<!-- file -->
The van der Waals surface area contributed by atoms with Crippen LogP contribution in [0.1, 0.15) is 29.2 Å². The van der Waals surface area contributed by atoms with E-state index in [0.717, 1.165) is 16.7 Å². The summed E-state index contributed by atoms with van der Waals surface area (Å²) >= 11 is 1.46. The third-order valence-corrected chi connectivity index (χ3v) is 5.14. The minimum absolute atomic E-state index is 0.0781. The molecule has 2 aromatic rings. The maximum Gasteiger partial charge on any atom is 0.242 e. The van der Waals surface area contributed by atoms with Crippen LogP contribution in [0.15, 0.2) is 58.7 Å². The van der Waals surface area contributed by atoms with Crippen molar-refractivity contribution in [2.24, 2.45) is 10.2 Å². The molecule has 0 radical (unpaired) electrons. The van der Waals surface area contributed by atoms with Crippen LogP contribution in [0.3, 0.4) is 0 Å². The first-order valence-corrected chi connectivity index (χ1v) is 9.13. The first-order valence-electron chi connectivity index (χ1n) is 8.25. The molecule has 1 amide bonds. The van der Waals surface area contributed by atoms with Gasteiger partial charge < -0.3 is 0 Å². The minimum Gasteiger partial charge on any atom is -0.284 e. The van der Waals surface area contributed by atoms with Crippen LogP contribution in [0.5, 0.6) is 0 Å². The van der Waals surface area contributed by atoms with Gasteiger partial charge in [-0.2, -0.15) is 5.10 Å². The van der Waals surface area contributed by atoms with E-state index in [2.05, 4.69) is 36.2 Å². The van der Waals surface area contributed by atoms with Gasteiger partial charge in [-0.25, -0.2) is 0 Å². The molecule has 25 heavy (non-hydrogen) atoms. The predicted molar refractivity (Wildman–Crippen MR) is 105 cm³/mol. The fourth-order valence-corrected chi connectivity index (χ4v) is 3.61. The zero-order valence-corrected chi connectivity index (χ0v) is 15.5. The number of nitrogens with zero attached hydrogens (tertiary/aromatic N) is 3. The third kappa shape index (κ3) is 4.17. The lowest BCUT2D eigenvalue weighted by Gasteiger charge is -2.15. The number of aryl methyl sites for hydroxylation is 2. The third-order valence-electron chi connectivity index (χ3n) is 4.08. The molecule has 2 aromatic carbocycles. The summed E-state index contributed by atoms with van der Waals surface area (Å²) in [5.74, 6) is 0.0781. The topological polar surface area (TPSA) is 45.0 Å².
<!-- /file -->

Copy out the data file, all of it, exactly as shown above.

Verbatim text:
The van der Waals surface area contributed by atoms with Crippen LogP contribution in [0.1, 0.15) is 29.2 Å². The van der Waals surface area contributed by atoms with E-state index in [0.717, 1.165) is 16.7 Å². The summed E-state index contributed by atoms with van der Waals surface area (Å²) >= 11 is 1.46. The third-order valence-corrected chi connectivity index (χ3v) is 5.14. The minimum absolute atomic E-state index is 0.0781. The molecule has 2 aromatic rings. The maximum Gasteiger partial charge on any atom is 0.242 e. The van der Waals surface area contributed by atoms with Crippen LogP contribution in [0.15, 0.2) is 58.7 Å². The van der Waals surface area contributed by atoms with Crippen molar-refractivity contribution in [2.24, 2.45) is 10.2 Å². The molecule has 0 radical (unpaired) electrons. The van der Waals surface area contributed by atoms with Crippen LogP contribution in [0.3, 0.4) is 0 Å². The first-order valence-corrected chi connectivity index (χ1v) is 9.13. The first-order valence-electron chi connectivity index (χ1n) is 8.25. The molecule has 1 amide bonds. The van der Waals surface area contributed by atoms with Gasteiger partial charge < -0.3 is 0 Å². The minimum Gasteiger partial charge on any atom is -0.284 e. The van der Waals surface area contributed by atoms with Crippen LogP contribution in [0.5, 0.6) is 0 Å². The van der Waals surface area contributed by atoms with Gasteiger partial charge in [-0.2, -0.15) is 5.10 Å². The van der Waals surface area contributed by atoms with E-state index in [2.05, 4.69) is 36.2 Å². The van der Waals surface area contributed by atoms with Gasteiger partial charge in [-0.25, -0.2) is 0 Å². The molecule has 25 heavy (non-hydrogen) atoms. The predicted molar refractivity (Wildman–Crippen MR) is 105 cm³/mol. The fourth-order valence-corrected chi connectivity index (χ4v) is 3.61. The zero-order valence-corrected chi connectivity index (χ0v) is 15.5. The number of nitrogens with zero attached hydrogens (tertiary/aromatic N) is 3. The third kappa shape index (κ3) is 4.17. The lowest BCUT2D eigenvalue weighted by Gasteiger charge is -2.15. The number of aryl methyl sites for hydroxylation is 2. The third-order valence-electron chi connectivity index (χ3n) is 4.08. The molecule has 2 aromatic carbocycles. The summed E-state index contributed by atoms with van der Waals surface area (Å²) in [5.74, 6) is 0.0781. The topological polar surface area (TPSA) is 45.0 Å².